Evolution: Weekly Summary

Evolution

Summary: Sunday, February 25-March, 2, 2018

God seems to have created things that continue to create and recreate themselves from the inside out. A fully incarnate God creates through evolution. (Sunday)

The Christ Mystery is still “groaning in one great act of giving birth . . . as we ourselves groan inwardly, waiting for our bodies to be set free” (see Romans 8:22-25). (Monday)

God is more and more trying to move the human race to the next stage of consciousness beyond the rational, technological, dominating worldview . . . recognizing the truth that there is only one self ultimately and this is God manifesting in us. —Thomas Keating (Tuesday)

Evolutionary thinking is actually contemplative thinking. It agrees to both knowing and not knowing, at the same time. (Wednesday)

To share in the divine life I must accept the vocation of consciously living in this self-creating universe. —Beatrice Bruteau (Thursday)

If being the image of God is at the heart of evolution in Christ, then the spiritual life is essential to Christian evolution. . . .  Change is not what happens outside us; rather, change must first take root within us. —Ilia Delio (Friday)

 

Practice: Evolving the Contemplative Tradition

Living School alumna Teresa Pasquale Mateus rightly observes that the contemplative tradition needs to evolve. When Western Christianity revived contemplation in the 1970s, it did so primarily through the lens of white, upper-middle class, celibate men. Contemplation became synonymous with solitude and silence. Yet there are many, many ways to enter into non-dual consciousness and presence with God, self, and others. The contemplative tradition should reflect the diversity of the divine image. Teresa shares why this change is so important:

There are so many . . . people deeply yearning for what the contemplative path has to offer—but often there is a great divide between the prayer circles and the activists, the people of faith in communities of color and the contemplative retreats. The spaces seem remote and inaccessible to many who need them the most: those suffering from poverty and homelessness; those on the frontline of protests and marches for justice; those who sit in non-contemplative church contexts. . . . Further, members of each group carry practices from their own traditions and cultures that could serve the current contemplative containers—rituals of healing from street protests, mantras of lament and hope from those in the margins, and prayers and songs from African and indigenous cultures. . . .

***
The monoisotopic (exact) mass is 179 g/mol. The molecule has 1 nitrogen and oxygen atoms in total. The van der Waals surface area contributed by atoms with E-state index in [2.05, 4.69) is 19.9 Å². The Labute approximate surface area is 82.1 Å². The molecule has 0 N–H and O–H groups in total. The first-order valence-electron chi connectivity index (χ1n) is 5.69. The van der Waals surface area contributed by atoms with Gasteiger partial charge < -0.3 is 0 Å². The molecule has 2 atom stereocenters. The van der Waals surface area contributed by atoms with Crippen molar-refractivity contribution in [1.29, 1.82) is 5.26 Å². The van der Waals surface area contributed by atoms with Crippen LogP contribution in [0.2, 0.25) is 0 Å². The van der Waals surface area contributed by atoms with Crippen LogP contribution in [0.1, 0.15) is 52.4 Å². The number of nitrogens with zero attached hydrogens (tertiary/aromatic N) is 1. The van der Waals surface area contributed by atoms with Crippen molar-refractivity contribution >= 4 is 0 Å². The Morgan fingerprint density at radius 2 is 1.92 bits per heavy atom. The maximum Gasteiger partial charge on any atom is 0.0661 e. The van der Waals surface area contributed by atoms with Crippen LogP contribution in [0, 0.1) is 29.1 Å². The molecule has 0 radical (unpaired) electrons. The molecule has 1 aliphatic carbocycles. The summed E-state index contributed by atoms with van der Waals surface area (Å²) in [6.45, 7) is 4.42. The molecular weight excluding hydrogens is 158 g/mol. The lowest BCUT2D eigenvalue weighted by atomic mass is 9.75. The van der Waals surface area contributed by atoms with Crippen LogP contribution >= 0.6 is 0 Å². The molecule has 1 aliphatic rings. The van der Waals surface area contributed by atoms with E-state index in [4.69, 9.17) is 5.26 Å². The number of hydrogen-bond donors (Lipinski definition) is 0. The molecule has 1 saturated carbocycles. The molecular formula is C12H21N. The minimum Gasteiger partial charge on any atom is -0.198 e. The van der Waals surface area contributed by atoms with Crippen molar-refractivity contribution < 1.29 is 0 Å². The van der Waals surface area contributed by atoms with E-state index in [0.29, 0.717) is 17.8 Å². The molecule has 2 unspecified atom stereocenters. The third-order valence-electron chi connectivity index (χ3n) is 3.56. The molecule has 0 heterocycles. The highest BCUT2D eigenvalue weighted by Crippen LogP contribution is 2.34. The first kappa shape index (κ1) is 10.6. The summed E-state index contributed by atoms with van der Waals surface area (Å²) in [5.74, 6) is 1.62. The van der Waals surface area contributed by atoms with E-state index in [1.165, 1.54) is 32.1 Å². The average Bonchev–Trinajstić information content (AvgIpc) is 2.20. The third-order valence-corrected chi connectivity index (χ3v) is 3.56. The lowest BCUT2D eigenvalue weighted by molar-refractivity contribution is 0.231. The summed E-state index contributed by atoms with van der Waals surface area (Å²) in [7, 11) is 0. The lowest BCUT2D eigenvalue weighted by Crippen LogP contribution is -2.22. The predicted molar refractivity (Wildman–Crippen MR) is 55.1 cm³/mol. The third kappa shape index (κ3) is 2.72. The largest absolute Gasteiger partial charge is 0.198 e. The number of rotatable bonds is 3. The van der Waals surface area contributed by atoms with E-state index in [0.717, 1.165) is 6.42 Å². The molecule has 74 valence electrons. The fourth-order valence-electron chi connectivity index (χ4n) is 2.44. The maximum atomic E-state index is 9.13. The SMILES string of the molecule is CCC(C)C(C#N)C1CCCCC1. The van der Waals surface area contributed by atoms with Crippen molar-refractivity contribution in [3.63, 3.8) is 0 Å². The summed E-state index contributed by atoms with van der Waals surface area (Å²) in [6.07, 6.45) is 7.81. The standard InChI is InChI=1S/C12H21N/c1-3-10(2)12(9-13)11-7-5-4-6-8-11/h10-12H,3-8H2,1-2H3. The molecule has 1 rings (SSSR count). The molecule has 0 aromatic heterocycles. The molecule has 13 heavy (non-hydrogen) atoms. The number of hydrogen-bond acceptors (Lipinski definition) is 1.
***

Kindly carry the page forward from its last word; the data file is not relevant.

For people existing in the margins—who desperately need contemplative wisdom—a path of contemplation without action . . . doesn’t have meaning. Because their struggles are for survival, for themselves, their loved ones, and their communities, these struggles cannot be set aside in pursuit of an individual spiritual journey. The journey is inherently communal. . . . It necessitates action, but desperately seeks contemplation. The current contemplative container was not built for them and cannot contain their hurts, their actions, their needs, their identities.

When the container is too small for the contents, it must expand. It must evolve. . . . God’s great love story with us calls us into discomfort—the gateway to evolution. For the majority culture, this call is to be in the margins, alongside marginalized persons, and learn what is needed to authentically walk beside them in their suffering. It calls for the discomfort of being in spaces where the mystical path may not look like your own. . . . It calls for the discomfort of hearing God’s voice through the woman of color, the queer teen, the under-heard and under-seen . . . and to reorient perspectives and actions according to the lessons taught through deep listening. . . . For people of color, like myself, and others in the margins (women, LGBTQI, and beyond), it is also a time to let our voices rise and join this conversation as vital partners in the unfolding of this new evolution in the collective soul of contemplative faith. In the process, together, we co-create the contemplative evolution and the mystical revolution. . . . In a world in pain, we are in the crescendo of birthing ourselves for this place and time. Only together can we push through to the next phase of our spiritual evolution.

Reference:
Teresa Pasquale Mateus, “Mystic Love, Unbound: A Reclaimed, Reframed, and Evolving Love Story between God and the World,” “Evolutionary Thinking,” Oneing, vol. 4, no. 2 (Center for Action and Contemplation: 2016), 48-51.

For Further Study:
Beatrice Bruteau, God’s Ecstasy: The Creation of a Self-Creating World (The Crossroad Publishing Company: 1997)

Ilia Delio, Christ in Evolution (Orbis Books: 2008)

Richard Rohr, Teresa Pasquale Mateus, and other authors, “Evolutionary Thinking,” Oneing, vol. 4, no. 2 (Center for Action and Contemplation: 2016)

Richard Rohr, Falling Upward: A Spirituality for the Two Halves of Life (Jossey-Bass: 2011)

 

If we are created in the image and likeness of God, then whatever good, true, or beautiful things we can say about humanity or creation we can also say of God—but they’re even more true! God is the beauty of creation and humanity multiplied to the infinite power. —Richard Rohr
FacebookTwitterEmailPrint